Several recent investigations have linked running economy to heel length, with shorter heels being associated with less metabolic energy consumption. It has been hypothesized that shorter heels require larger plantar flexor muscle forces, thus increasing tendon energy storage and reducing metabolic cost. The goal of this study was to investigate this possible mechanism for metabolic cost reduction. Fifteen male subjects ran at 16 km⋅h−1 on a treadmill and subsequently on a force-plate instrumented runway. Measurements of oxygen consumption, kinematics, and ground reaction forces were collected. Correlational analyses were performed between oxygen consumption and anthropometric and kinetic variables associated with the ankle and foot. Correlations were also computed between kinetic variables (peak joint moment and peak tendon force) and heel length. Estimated peak Achilles tendon force normalized to body weight was found to be strongly correlated with heel length normalized to body height (r = −.751, p = .003). Neither heel length nor any other measured or calculated variable were correlated with oxygen consumption, however. Subjects with shorter heels experienced larger Achilles tendon forces, but these forces were not associated with reduced metabolic cost. No other anthropometric and kinetic variables considered explained the variance in metabolic cost across individuals.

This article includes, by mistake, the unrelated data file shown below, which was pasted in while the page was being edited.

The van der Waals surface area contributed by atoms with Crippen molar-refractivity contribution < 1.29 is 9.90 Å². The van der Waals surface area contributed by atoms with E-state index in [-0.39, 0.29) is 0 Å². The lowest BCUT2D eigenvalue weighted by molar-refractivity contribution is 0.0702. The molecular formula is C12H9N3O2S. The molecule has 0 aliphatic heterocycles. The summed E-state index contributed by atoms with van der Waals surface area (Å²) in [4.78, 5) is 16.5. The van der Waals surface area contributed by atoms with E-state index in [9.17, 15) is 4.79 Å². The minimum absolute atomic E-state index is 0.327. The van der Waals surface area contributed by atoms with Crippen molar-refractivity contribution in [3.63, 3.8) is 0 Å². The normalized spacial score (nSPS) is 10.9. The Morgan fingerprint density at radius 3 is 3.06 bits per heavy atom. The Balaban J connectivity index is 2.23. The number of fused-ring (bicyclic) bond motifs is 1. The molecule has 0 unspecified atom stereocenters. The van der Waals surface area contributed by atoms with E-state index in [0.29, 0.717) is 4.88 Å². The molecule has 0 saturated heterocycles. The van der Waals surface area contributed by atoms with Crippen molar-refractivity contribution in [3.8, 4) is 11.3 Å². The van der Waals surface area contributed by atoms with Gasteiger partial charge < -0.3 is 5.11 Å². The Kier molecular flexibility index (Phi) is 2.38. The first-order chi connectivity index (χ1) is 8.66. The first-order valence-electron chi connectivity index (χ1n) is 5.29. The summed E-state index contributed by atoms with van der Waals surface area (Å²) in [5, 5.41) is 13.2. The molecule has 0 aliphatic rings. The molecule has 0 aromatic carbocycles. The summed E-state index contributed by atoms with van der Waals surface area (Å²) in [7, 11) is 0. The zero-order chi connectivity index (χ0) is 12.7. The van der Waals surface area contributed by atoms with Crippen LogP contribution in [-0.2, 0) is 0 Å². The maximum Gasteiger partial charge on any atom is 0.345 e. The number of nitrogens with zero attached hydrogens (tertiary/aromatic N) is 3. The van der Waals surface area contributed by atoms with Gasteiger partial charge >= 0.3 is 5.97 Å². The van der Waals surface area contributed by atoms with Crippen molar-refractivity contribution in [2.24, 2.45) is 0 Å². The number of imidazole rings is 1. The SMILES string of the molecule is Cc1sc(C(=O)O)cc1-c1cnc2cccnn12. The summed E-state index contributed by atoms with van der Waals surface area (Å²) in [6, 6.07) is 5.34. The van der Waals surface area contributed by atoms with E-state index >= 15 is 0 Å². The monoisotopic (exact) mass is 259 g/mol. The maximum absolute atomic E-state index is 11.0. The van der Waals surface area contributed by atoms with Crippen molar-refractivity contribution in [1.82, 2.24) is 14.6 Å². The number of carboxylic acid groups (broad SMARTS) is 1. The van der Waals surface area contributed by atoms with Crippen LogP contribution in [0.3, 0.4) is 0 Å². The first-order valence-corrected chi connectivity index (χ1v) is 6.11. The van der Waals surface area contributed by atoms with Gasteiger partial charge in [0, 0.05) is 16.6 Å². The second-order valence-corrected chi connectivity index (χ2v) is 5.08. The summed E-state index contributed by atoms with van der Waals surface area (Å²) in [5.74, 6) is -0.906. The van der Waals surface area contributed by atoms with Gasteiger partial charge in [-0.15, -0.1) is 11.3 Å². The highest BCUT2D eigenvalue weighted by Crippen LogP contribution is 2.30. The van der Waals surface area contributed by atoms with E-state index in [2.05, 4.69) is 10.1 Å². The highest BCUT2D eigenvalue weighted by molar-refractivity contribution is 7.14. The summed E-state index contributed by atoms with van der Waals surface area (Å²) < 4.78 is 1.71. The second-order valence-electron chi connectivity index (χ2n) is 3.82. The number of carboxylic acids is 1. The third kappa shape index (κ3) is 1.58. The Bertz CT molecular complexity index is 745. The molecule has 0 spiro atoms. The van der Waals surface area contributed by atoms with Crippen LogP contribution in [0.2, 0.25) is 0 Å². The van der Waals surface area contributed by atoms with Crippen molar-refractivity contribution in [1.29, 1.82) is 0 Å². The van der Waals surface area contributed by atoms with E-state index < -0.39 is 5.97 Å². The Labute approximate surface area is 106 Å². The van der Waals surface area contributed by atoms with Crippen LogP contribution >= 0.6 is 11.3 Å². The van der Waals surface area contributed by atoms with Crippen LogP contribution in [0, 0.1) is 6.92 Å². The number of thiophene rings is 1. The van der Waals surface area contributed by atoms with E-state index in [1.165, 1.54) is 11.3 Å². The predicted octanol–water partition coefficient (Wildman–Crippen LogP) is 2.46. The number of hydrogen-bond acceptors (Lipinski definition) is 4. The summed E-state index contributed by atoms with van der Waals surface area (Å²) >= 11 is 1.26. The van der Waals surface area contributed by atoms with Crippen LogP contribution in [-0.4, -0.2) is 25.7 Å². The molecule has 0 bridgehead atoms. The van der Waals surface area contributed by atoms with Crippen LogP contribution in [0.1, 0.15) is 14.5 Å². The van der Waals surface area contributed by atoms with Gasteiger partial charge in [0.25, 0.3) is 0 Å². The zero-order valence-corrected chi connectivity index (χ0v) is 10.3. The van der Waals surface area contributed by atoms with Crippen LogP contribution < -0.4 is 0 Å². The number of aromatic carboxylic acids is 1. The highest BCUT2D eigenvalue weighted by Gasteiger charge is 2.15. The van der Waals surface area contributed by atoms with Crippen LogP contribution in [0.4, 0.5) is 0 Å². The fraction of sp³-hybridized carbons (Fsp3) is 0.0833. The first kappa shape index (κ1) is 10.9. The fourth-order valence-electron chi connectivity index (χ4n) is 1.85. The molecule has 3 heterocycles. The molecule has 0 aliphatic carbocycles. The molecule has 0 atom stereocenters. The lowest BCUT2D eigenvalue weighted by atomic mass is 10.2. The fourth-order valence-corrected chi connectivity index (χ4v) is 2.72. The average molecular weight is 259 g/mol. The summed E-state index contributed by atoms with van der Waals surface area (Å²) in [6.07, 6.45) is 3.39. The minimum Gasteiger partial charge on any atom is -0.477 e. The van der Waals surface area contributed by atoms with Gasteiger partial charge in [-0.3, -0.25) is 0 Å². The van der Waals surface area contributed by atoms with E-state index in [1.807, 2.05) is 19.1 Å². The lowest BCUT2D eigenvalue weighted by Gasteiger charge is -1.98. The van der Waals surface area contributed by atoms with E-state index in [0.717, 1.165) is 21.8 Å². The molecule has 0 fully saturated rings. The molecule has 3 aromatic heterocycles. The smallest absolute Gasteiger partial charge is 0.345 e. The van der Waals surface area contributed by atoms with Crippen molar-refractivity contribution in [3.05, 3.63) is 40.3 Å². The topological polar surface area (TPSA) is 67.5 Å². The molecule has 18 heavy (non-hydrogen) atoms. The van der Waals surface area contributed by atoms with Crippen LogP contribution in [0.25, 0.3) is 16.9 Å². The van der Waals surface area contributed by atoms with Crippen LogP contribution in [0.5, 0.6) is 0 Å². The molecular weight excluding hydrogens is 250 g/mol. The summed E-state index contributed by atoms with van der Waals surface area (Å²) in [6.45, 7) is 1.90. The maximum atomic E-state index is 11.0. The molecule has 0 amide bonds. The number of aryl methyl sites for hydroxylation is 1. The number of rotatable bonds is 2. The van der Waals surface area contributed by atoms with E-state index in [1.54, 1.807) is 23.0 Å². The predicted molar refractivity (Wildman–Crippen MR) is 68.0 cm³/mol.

Herman van Werkhoven and Stephen J. Piazza
Sabrina S.M. Lee, Gregory S. Lewis, and Stephen J. Piazza
The accuracy of an algorithm for the automated tracking of tendon excursion from ultrasound images was tested in three experiments. Because the automated method could not be tested against direct measurements of tendon excursion in vivo, an indirect validation procedure was employed. In one experiment, a wire “phantom” was moved a known distance across the ultrasound probe and the automated tracking results were compared with the known distance. The excursion of the musculotendinous junction of the gastrocnemius during frontal and sagittal plane movement of the ankle was assessed in a single cadaver specimen both by manual tracking and with a cable extensometer sutured to the gastrocnemius muscle. A third experiment involved estimation of Achilles tendon excursion in vivo with both manual and automated tracking. Root mean squared (RMS) error was calculated between pairs of measurements after each test. Mean RMS errors of less than 1 mm were observed for the phantom experiments. For the in vitro experiment, mean RMS errors of 8–9% of the total tendon excursion were observed. Mean RMS errors of 6–8% of the total tendon excursion were found in vivo. The results indicate that the proposed algorithm accurately tracks Achilles tendon excursion, but further testing is necessary to determine its general applicability.